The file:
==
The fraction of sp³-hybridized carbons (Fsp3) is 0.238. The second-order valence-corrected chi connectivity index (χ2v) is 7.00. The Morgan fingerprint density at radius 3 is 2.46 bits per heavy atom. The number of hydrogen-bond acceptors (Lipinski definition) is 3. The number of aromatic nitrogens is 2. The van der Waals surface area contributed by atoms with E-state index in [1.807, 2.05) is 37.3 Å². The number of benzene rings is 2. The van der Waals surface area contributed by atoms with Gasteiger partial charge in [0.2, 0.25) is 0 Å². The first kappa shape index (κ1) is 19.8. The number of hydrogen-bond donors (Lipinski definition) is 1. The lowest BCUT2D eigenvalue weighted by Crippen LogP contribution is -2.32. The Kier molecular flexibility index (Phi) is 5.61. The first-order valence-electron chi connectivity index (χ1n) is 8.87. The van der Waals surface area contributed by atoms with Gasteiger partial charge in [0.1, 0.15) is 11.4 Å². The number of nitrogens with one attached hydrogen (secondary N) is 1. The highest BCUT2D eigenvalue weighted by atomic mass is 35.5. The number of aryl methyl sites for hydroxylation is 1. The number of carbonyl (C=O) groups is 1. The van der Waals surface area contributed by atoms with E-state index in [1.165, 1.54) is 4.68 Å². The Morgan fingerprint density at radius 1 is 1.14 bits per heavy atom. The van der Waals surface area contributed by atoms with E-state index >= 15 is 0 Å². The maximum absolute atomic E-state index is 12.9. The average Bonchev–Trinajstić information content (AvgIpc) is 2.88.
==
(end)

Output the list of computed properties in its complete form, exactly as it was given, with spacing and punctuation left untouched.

The fraction of sp³-hybridized carbons (Fsp3) is 0.238. The second-order valence-corrected chi connectivity index (χ2v) is 7.00. The Morgan fingerprint density at radius 3 is 2.46 bits per heavy atom. The number of hydrogen-bond acceptors (Lipinski definition) is 3. The number of aromatic nitrogens is 2. The van der Waals surface area contributed by atoms with E-state index in [1.807, 2.05) is 37.3 Å². The number of benzene rings is 2. The van der Waals surface area contributed by atoms with Gasteiger partial charge in [0.2, 0.25) is 0 Å². The first kappa shape index (κ1) is 19.8. The number of hydrogen-bond donors (Lipinski definition) is 1. The lowest BCUT2D eigenvalue weighted by Crippen LogP contribution is -2.32. The Kier molecular flexibility index (Phi) is 5.61. The first-order valence-electron chi connectivity index (χ1n) is 8.87. The van der Waals surface area contributed by atoms with Gasteiger partial charge in [0.1, 0.15) is 11.4 Å². The number of nitrogens with one attached hydrogen (secondary N) is 1. The highest BCUT2D eigenvalue weighted by atomic mass is 35.5. The number of aryl methyl sites for hydroxylation is 1. The number of carbonyl (C=O) groups is 1. The van der Waals surface area contributed by atoms with E-state index in [1.165, 1.54) is 4.68 Å². The Morgan fingerprint density at radius 1 is 1.14 bits per heavy atom. The van der Waals surface area contributed by atoms with E-state index >= 15 is 0 Å². The maximum absolute atomic E-state index is 12.9. The average Bonchev–Trinajstić information content (AvgIpc) is 2.88.